The idea of a closed community is by no means new. But what we’re seeing is different to this. It’s the growth of personal networks, where the connections that you built are more controlled, more relevant to you and crucially more centred around you. It is an attempt to find the method in the madness of the huge communities we’ve built online. While many people spend time properly optimising tools such as Tweetdeck to enable them to manage thousands of connections – this is altogether a different experience of Twitter than people who choose to follow only a handful of people. Both important forms of communication and both have their merits, but they are completely different. And right now what we’re seeing is a rise in people looking for these more intimate, personal networks.

How many friends can we have?

According to Robin Dunbar, an anthropologist, the human brain can manage social groups that have connections of around 150. In 2009 Facebook reported that the average number of friends a user had was 120, so this limit wasn’t even being hit. But what Robin Dunbar couldn’t have foreseen was the amount of content that you would consume from these communities. With frequency of posting being cited as the number one reason for unfollowing someone on Twitter, it would seem that our limits are not in the amount of people that we’re friends with, but how much content we can consume before that relationship begins to lose its value. Content may be the biggest driver for personal networks, as we seek to control our own time spent consuming content, and maximise the value we get out of our communities.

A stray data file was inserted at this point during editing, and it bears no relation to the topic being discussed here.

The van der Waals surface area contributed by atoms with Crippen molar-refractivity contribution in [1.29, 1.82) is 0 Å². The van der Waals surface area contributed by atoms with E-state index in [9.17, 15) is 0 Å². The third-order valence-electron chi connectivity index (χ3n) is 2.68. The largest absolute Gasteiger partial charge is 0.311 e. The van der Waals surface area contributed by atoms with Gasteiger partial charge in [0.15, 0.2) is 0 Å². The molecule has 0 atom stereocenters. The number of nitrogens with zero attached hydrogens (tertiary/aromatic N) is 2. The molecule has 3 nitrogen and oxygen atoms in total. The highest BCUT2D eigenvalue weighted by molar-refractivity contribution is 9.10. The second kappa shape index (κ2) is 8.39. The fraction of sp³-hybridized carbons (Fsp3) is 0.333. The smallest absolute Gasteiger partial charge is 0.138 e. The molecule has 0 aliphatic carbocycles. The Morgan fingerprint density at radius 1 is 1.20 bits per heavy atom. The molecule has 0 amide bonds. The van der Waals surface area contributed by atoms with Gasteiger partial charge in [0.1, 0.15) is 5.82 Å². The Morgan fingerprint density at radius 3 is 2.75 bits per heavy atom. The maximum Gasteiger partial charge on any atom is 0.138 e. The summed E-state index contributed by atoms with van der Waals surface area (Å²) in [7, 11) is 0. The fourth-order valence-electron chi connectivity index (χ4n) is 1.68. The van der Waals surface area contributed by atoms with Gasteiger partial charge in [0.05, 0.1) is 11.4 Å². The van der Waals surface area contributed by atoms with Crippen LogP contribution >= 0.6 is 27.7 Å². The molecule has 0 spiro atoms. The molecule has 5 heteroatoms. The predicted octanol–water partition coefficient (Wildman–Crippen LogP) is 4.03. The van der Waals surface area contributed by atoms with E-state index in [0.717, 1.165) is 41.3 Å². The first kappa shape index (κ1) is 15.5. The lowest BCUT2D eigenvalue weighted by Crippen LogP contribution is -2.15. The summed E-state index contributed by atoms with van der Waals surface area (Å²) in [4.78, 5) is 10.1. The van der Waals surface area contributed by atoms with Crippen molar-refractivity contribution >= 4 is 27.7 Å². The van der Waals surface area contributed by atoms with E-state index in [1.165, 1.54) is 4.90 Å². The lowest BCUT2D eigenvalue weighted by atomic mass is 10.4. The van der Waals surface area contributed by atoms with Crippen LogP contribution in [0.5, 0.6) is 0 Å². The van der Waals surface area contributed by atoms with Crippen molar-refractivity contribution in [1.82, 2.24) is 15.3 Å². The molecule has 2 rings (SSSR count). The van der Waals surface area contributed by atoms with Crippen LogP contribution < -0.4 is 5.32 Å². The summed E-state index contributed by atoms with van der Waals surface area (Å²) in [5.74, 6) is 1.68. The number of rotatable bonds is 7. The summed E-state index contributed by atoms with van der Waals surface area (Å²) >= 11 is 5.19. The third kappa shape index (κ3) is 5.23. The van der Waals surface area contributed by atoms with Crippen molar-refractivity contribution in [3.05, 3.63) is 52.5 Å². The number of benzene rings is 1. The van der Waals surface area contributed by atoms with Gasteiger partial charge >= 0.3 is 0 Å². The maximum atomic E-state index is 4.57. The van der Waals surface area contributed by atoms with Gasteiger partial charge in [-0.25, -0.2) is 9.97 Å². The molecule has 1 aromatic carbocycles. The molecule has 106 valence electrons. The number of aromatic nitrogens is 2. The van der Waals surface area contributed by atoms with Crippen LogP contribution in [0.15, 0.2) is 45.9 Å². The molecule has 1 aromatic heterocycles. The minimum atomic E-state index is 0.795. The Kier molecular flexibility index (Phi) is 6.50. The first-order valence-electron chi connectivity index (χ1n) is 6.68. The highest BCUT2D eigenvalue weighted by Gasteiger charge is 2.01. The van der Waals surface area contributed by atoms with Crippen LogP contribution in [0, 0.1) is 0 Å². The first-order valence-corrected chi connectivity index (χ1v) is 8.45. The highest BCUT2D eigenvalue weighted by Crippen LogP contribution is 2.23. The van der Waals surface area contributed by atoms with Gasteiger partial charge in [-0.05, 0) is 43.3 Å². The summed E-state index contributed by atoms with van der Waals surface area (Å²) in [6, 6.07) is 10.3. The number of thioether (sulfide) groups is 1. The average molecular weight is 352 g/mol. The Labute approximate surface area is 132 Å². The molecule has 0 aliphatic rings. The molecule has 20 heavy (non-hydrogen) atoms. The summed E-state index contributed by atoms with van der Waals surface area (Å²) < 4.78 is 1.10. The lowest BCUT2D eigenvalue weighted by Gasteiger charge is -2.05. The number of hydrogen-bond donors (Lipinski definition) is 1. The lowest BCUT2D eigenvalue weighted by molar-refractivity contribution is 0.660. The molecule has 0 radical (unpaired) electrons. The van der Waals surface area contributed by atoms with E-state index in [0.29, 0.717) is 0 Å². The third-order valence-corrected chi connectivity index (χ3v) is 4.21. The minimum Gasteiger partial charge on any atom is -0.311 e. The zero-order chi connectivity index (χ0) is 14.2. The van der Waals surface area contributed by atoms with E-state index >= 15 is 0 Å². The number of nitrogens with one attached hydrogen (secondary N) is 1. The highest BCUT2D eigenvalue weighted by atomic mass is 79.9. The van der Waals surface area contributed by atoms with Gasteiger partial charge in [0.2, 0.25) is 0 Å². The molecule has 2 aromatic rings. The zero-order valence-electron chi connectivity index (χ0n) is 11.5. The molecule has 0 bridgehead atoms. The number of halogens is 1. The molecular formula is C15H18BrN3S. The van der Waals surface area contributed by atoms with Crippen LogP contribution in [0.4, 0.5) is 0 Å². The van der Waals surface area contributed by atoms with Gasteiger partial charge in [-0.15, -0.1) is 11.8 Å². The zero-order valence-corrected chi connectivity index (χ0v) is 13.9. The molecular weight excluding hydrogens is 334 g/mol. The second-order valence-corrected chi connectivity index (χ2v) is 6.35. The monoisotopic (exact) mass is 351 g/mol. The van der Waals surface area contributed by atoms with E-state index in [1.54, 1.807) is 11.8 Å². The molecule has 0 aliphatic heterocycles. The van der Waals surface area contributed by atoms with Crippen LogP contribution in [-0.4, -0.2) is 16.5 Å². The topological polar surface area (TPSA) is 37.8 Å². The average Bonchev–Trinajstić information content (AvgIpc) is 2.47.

Could the novelty wear off?

The danger with a concept such as Path’s, is that the shine could eventually come off. What remains to be seen is whether Path is so popular because the concept that it’s offering is needed, or it’s just something that we want because it’s different. Essentially, do we want to limit our communities so they are sustainable, or is it just fun to pick 50 friends? If it’s the latter, then Path may just become a novelty that people tire of. The concept is by no means proven and it will take a while before we can know if this is the new trend among networking. Though Facebook may have been exclusionary at first, it served a main, useful purpose to connect with people in new ways. It wasn’t a novelty because it was adding something to our lives. If Path have just put a number there to have a number, then it won’t work in the long run. Personally, I think they might be onto something.

The next big thing may just be personal. We’ve certainly seen lots of companies come along to try and be the next social network and ultimately fail because what they inevitably do is try and recreate Facebook without offering anything different. Path may just have found that important niche. And if you look at how closely it resembles Facebook’s early model – being based on exclusivity, there could be big things in store both for Path, and the growth of personal networks.